Freud and Philosophy

An Essay on Interpretation

Paul Ricoeur; Translated by Denis Savage

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September 10, 1977
525 pages, 6 x 9
ISBN: 9780300021899
Paper

If Paul Ricoeur is correct in seeing the various currents of contemporary philosophy all converging on the problem of a "grand philosophy of language," then the first sixty pages of this absorbing study of Freud may become the rallying point from which future work can begin.
This first part of Freud and Philosophy, "Problematic," presents a profound and clear theory of signification, symbol, and interpretation. The second part, "A Reading of Freud," is required reading for anyone seriously interested in psychoanalysis. The third section interpretation of Ricoeur's own theory of symbol—particularly religious symbol—which places this study at the center of contemporary debate over the sense of myth.
In this book are revealed Ricoeur the philosopher of language; Ricoeur the critic of Freud; and Ricoeur the theologian of religious symbol. The author is outstanding in all three roles, and the book that emerges is of rare profundity, enormous scope, and complete timeliness.
Paul Ricoeur is professor of philosophy at the University of Paris.
 
“Paul Ricouer…has done a study that is all too rare these days, in which one intellect comes to grips with another, in which a scholar devotes himself to a thoughtful, searching, and comprehensive study of a genius…The final result is a unique survey of the panorama of Freudian thought by an observer who, although starting from outside, succeeds in penetrating to its core.” –American Journal of Psychiatry
“Primarily an inquiry into the foundations of language and hermeneutics…[Ricoeur uses] the Freudian ‘hermeneutics of suspicion’ as a corrective and counter-balance for phenomenology and create a ‘new phenomenology’…This important work…should have an impact upon serious thinking in philosophy, theology, psychology, and other areas which have been affected by Freud studies.”—International Philosophical Quarterly
“A stimulating tour de force that allows us to envisage both the psychoanalytic body of knowledge and the psychoanalytic movement in a broad perspective within the framework of its links to culture, history and the evolution of Western intellectual thought.” – Psychoanalytic Quarterly 
Paul Ricoeur is a professor of philosophy at the University of Chicago and the University of Paris.

"Paul Ricoeur . . . has written an important book, a stimulating tour de force that allows us to envisage both the psychoanalytic body of knowledge and the psychoanalytic movement in a broad perspective within the framework of its links to culture, history, and the evolution of Western intellectual thought. . . . I can only feel that Freud would have regarded this critique as a challenge and a tribute."—Psychoanalytic Quarterly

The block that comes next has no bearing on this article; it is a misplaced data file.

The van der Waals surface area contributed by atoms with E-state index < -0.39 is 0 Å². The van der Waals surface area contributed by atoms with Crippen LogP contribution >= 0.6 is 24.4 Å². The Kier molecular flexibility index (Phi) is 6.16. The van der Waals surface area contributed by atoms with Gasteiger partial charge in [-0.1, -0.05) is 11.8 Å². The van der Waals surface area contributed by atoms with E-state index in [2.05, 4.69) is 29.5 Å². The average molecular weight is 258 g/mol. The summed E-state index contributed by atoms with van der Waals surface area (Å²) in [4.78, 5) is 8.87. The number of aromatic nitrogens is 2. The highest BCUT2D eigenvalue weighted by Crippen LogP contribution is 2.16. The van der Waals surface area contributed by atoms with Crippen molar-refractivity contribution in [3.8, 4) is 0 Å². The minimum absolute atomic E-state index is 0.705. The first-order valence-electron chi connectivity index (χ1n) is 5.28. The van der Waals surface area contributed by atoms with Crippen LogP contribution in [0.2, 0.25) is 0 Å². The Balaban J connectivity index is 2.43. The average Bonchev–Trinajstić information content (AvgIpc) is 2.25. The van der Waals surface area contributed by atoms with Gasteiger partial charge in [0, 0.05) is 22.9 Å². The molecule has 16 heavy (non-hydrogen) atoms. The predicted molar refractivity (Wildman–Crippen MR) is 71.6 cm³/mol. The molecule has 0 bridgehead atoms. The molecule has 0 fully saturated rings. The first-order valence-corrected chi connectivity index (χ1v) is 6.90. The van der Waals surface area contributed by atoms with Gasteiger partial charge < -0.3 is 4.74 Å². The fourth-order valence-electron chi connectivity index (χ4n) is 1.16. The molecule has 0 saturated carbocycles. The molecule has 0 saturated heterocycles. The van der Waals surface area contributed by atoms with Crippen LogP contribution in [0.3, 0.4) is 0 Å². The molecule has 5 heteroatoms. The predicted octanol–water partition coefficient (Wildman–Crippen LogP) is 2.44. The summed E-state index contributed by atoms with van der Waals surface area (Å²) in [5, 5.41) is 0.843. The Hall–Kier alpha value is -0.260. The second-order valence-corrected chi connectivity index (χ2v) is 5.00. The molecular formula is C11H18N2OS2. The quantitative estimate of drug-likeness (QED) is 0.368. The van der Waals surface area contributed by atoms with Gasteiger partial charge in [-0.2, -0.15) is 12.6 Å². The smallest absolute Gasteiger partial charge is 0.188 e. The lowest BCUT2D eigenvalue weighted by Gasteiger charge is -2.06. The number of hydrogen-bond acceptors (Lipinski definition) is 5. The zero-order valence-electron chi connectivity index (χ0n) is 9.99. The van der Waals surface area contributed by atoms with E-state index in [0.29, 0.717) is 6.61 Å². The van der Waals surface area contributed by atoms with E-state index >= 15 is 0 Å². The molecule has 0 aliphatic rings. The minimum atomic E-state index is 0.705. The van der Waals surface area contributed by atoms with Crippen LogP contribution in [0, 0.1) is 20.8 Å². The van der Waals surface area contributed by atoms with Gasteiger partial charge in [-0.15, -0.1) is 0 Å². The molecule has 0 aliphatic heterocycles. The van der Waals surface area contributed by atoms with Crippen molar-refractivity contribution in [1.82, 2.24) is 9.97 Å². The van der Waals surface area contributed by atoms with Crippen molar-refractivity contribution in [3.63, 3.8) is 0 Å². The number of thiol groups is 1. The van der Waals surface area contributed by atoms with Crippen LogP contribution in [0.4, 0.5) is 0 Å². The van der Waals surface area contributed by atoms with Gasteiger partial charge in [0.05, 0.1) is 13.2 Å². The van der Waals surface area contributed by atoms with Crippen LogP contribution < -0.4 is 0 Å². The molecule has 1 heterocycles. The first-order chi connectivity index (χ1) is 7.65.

"This rich, illuminating and profound analysis of Freudian psychoanalysis in light of a general study of hermeneutics is a work which attempts to probe the role of interpretation in Freudian thought and the 'dialectic of archaeology' pertaining to the development of the self. . . . This essay is a fertile analysis of Freudian thought from a phenomenological, philosophical perspective. It is the kind of work which shows that philosophy can be enriched by projecting itself into significant areas outside its strict province. Ricoeur has indicated the power of philosophical reflection when it is able to overcome a tendency to become preoccupied with an examination of its own analytical entrails."—Modern Schoolman

"Primarily an inquiry into the foundations of language and hermeneutics [which] should have an impact upon serious thinking in philosophy, theology, psychology, and other areas which have been affected by Freudian studies."—International Philosophical Quarterly

"Since Professor Ricoeur's 1961 Terry Lectures were published, in French, there has been nothing in the flood of books on psychoanalysis to approach them in philosophic depth and scholarship. Now admirably translated and handsomely produced, they should give rise to much close-woven discussion in English-speaking countries."—Times Literary Supplement

"A unique survey of the panorama of Freudian thought by an observer who, although starting from outside, succeeds in penetrating to its core."—American Journal of Psychiatry

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